Leon and I could not leave the house on Monday or Tuesday, as the winds were dangerously uprooting entire trees and throwing things around, not to mention the blinding rain that we could see outside of our window.  The lights flickered on and off throughout the days, but thankfully we did not lose power completely.  We were able to cook and keep the news on to stay apprised of new developments.  It was surreal to see pictures of areas just a couple of miles from our condo that were flooded.  Not to mention that we had just been to New York City the previous weekend, and streets on which we had strolled along enjoying beautiful fall weather were now totally submerged.

I was thankful to be safe and dry, but I felt heavy hearted for those who lost their homes or even loved ones during the hurricane.  Leon and I were also surprised to see an unexpected blessing come out of the hurricane for us.  It turned out that our plumbing had some issues which we did not know about until we had to fill the bathtub with water to prepare for the storm.  Apparently, there had been a slow leak into the downstairs condo which had gone undetected until the bathtub was filled and enough water leaked downstairs to make the problem apparent.  We had plumbers at our house all Tuesday afternoon and the problem is now hopefully fixed.  The plumbers estimated that if we had not filled the tub for the hurricane, it might have taken months for the problem to reveal itself.  It sounds corny, but that situation reminded me that sometimes difficulties (in this case a hurricane) can forge unanticipated blessings.

This morning, Halloween, traffic was as congested in D.C. as always, and Leon and I slowly made our way into the city to get back to work.  There was an eeriness to the air, however, and the sky was still a weird gray color.  Trees that had been uprooted were reclining in the medians, and the Potomac River looked swollen and murky.  The mood was certainly appropriate for Halloween (although it’s uncertain right now how much trick-or-treating D.C. children will be able to do this evening), but we are definitely thankful that the storm has passed.

Today is World Tourism Day, and I can’t think of a better way to ring in the fall season than celebrating the art of tourism around the globe.  From travelers visiting the U.S. to Americans exploring other parts of the world, tourism is an economic sector defined by everything from leisure to education to crossing things off of one’s “bucket list.”

World Tourism Day was founded by the United Nations’ World Tourism Organization in 1980 and has been celebrated on September 27th every year since then.  According to the UNWTO, the purpose of World Tourism Day is to “foster awareness among the international community of the importance of tourism and its social, cultural, political and economic value.”  This year the official celebrations are being held in Maspalomas, Spain, a town located on the island of Gran Canaria (off the coast of Western Sahara, a desert territory that used to be a Spanish province but has been mainly under Moroccan control since 1979).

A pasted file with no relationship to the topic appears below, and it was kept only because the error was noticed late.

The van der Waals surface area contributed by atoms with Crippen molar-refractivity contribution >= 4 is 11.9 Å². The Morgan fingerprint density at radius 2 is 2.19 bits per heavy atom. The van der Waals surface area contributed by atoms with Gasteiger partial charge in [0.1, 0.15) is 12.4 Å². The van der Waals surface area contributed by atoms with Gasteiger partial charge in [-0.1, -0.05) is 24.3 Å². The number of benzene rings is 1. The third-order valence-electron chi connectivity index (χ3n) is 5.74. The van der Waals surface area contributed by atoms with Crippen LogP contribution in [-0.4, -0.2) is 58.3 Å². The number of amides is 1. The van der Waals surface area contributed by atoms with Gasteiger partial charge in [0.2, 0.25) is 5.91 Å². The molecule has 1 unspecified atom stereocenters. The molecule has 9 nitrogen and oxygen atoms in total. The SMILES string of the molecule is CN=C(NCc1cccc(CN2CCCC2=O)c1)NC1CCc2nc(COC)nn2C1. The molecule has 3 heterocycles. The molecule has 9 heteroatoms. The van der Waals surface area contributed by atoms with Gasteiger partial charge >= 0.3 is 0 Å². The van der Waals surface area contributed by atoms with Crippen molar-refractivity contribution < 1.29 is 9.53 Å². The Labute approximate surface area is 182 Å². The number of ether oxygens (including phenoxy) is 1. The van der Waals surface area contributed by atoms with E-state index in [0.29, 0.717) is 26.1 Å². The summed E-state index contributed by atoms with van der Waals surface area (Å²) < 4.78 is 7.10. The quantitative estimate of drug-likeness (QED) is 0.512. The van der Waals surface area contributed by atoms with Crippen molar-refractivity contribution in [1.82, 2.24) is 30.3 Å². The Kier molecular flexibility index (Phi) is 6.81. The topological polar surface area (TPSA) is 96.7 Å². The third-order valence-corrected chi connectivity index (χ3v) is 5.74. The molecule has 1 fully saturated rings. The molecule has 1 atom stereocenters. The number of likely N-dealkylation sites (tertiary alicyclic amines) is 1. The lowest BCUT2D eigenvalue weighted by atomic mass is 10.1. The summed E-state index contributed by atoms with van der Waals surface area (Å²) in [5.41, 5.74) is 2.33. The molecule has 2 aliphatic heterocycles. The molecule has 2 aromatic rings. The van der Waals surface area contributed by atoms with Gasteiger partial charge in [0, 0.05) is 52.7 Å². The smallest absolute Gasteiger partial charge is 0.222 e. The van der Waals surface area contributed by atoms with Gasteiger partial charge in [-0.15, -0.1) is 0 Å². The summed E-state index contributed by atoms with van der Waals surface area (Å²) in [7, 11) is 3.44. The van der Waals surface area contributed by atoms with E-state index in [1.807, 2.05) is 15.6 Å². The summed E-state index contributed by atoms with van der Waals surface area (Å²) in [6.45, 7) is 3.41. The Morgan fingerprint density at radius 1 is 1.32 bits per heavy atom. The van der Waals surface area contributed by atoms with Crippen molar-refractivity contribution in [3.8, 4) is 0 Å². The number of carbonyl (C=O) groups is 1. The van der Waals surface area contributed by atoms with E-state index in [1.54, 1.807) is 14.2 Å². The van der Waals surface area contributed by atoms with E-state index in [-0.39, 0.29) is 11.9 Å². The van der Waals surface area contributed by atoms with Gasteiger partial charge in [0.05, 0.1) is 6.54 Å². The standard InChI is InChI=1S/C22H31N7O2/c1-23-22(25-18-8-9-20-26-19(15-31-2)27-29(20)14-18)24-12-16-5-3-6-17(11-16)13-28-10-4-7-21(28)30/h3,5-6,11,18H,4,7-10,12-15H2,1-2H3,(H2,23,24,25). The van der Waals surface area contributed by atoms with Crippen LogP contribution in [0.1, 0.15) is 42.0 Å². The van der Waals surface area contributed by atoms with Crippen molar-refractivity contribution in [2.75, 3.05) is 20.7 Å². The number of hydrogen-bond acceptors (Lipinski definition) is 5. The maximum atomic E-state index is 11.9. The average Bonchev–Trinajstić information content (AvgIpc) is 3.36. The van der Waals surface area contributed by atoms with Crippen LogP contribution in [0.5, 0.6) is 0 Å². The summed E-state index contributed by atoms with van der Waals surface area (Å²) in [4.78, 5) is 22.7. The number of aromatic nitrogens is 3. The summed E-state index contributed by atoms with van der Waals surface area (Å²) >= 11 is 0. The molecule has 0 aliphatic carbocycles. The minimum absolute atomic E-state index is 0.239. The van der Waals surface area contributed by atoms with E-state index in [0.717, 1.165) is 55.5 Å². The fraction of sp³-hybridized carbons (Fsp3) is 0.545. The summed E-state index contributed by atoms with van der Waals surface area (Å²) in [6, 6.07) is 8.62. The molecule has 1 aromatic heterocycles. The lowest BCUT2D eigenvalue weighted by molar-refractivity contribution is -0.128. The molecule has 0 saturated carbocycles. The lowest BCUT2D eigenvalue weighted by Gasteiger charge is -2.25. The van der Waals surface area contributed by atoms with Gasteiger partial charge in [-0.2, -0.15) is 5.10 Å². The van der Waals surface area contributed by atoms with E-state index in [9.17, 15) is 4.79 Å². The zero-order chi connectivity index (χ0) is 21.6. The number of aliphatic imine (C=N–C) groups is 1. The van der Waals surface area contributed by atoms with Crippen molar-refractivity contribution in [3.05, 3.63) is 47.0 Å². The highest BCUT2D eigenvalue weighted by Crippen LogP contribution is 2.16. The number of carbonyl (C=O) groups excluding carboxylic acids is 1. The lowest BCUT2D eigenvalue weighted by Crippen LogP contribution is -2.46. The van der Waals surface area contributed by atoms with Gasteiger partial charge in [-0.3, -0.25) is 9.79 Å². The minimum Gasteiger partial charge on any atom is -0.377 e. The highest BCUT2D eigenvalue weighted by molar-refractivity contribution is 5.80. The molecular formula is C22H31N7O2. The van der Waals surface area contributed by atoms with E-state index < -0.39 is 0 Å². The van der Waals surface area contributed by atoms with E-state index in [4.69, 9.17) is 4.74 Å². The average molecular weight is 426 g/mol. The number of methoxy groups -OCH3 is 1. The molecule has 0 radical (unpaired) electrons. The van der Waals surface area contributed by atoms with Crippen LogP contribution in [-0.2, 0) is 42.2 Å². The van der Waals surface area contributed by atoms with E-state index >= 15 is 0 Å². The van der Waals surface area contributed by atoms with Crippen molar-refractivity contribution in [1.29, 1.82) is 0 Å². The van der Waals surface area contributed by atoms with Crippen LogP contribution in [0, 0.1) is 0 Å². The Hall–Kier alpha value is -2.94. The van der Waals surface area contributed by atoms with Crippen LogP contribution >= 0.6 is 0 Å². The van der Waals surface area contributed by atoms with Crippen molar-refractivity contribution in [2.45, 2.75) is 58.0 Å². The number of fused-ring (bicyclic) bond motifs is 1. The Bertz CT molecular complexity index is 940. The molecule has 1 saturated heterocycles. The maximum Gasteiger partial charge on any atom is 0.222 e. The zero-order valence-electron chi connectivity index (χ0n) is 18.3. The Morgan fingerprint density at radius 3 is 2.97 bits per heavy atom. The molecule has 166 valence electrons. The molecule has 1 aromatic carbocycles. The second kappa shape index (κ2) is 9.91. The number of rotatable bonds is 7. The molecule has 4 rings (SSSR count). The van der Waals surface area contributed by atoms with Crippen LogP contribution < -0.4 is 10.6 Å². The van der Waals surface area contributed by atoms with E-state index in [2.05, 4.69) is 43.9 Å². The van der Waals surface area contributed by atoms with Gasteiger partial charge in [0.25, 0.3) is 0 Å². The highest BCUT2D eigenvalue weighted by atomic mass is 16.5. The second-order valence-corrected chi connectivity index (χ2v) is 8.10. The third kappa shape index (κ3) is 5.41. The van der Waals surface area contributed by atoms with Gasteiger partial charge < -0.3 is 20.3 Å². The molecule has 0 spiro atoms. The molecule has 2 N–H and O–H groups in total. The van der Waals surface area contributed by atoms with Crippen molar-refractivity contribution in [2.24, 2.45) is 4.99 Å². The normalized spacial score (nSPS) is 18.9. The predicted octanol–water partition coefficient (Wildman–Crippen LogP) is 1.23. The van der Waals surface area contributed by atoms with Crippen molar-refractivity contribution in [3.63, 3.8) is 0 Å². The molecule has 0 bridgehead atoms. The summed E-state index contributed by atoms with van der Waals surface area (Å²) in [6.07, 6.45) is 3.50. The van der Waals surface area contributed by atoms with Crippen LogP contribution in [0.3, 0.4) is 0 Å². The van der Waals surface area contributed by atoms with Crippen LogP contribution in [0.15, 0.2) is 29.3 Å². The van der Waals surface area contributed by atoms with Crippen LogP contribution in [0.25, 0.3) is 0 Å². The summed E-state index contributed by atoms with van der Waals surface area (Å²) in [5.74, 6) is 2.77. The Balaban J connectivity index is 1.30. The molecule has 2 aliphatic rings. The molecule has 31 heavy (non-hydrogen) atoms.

These days tourism is much more attainable by the masses, thanks in large part to the development of transportation technology.  It is no longer necessary to spend months aboard a cramped ship to get to a different continent (or risk suffering from ailments such as cholera or scurvy in the process).  It is now possible to hop on a plane, take a nap or watch a few movies, and wake up in a foreign land.

More and more Americans are taking advantage of the modern sensibilities of transportation these days too.  Contrary to prevailing stereotypes that Americans do not generally venture out beyond their own borders, the U.S. State Department reported at the beginning of 2012 that the number of passport holders has been steadily increasing over the years.  In 1989 only 7 million American passports were in circulation (less than 3% of the population), a figure which climbed to 48 million in 2000 and hit 110 million last year.  With around 313 million comprising the U.S. population nowadays, that means that more than one-third of Americans currently hold passports.

As someone who applied for her first passport as a teenager, it is still a treasured object among my possessions.  That passport was the key to my first trip overseas, my first study abroad program, holidays with friends, and many other travel adventures in which I pretty much took a breath and said, “here we go.”  It allowed me to see different parts of the world, meet different people, study different languages, and get into some situations that make for decent stories to tell friends over coffee.  Thanks to having a passport, I’ve been on a Egyptian train that derailed on the way back to Cairo from Aswan, got punched in the back by a crazed man on a train headed to Chennai, India (I guess I just don’t have great luck with trains), almost lost my guide in the jungles of Cambodia, had schoolgirls in a rural village in Korea chase me because they thought I was Britney Spears (all blondes look the same I suppose), and other adventures that would not have otherwise been possible.